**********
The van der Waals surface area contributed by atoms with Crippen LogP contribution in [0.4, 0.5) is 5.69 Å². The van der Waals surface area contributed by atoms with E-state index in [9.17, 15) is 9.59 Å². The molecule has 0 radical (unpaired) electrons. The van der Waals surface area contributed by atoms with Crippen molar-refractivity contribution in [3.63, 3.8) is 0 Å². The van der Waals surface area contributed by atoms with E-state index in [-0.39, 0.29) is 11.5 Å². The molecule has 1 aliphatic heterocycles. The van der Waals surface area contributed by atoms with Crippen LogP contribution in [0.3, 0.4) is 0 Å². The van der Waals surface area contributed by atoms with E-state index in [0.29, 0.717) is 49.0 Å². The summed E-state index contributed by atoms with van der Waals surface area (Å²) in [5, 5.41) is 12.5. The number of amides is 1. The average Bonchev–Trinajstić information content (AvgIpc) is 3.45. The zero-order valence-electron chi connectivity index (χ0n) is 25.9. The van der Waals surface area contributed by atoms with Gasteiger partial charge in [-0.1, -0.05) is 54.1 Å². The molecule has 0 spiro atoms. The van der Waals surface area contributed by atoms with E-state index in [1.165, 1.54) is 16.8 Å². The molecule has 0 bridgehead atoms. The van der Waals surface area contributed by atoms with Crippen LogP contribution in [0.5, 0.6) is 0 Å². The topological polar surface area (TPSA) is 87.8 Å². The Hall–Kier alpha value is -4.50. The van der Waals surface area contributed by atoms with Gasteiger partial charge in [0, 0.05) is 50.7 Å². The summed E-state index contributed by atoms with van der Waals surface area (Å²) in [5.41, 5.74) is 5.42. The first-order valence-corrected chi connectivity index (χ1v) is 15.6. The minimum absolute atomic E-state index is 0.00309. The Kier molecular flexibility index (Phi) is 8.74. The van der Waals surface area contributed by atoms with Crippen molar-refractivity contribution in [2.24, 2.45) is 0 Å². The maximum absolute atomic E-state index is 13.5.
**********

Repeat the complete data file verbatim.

The van der Waals surface area contributed by atoms with Crippen LogP contribution in [0.4, 0.5) is 5.69 Å². The van der Waals surface area contributed by atoms with E-state index in [9.17, 15) is 9.59 Å². The molecule has 0 radical (unpaired) electrons. The van der Waals surface area contributed by atoms with Crippen molar-refractivity contribution in [3.63, 3.8) is 0 Å². The van der Waals surface area contributed by atoms with E-state index in [-0.39, 0.29) is 11.5 Å². The molecule has 1 aliphatic heterocycles. The van der Waals surface area contributed by atoms with Crippen LogP contribution in [0.3, 0.4) is 0 Å². The van der Waals surface area contributed by atoms with E-state index in [0.29, 0.717) is 49.0 Å². The summed E-state index contributed by atoms with van der Waals surface area (Å²) in [5, 5.41) is 12.5. The number of amides is 1. The average Bonchev–Trinajstić information content (AvgIpc) is 3.45. The zero-order valence-electron chi connectivity index (χ0n) is 25.9. The van der Waals surface area contributed by atoms with Gasteiger partial charge in [-0.1, -0.05) is 54.1 Å². The molecule has 0 spiro atoms. The van der Waals surface area contributed by atoms with E-state index in [1.165, 1.54) is 16.8 Å². The molecule has 0 bridgehead atoms. The van der Waals surface area contributed by atoms with Crippen LogP contribution in [0.5, 0.6) is 0 Å². The topological polar surface area (TPSA) is 87.8 Å². The Hall–Kier alpha value is -4.50. The van der Waals surface area contributed by atoms with Gasteiger partial charge in [0, 0.05) is 50.7 Å². The summed E-state index contributed by atoms with van der Waals surface area (Å²) in [5.41, 5.74) is 5.42. The first-order valence-corrected chi connectivity index (χ1v) is 15.6. The minimum absolute atomic E-state index is 0.00309. The Kier molecular flexibility index (Phi) is 8.74. The van der Waals surface area contributed by atoms with Crippen molar-refractivity contribution in [2.24, 2.45) is 0 Å². The maximum absolute atomic E-state index is 13.5.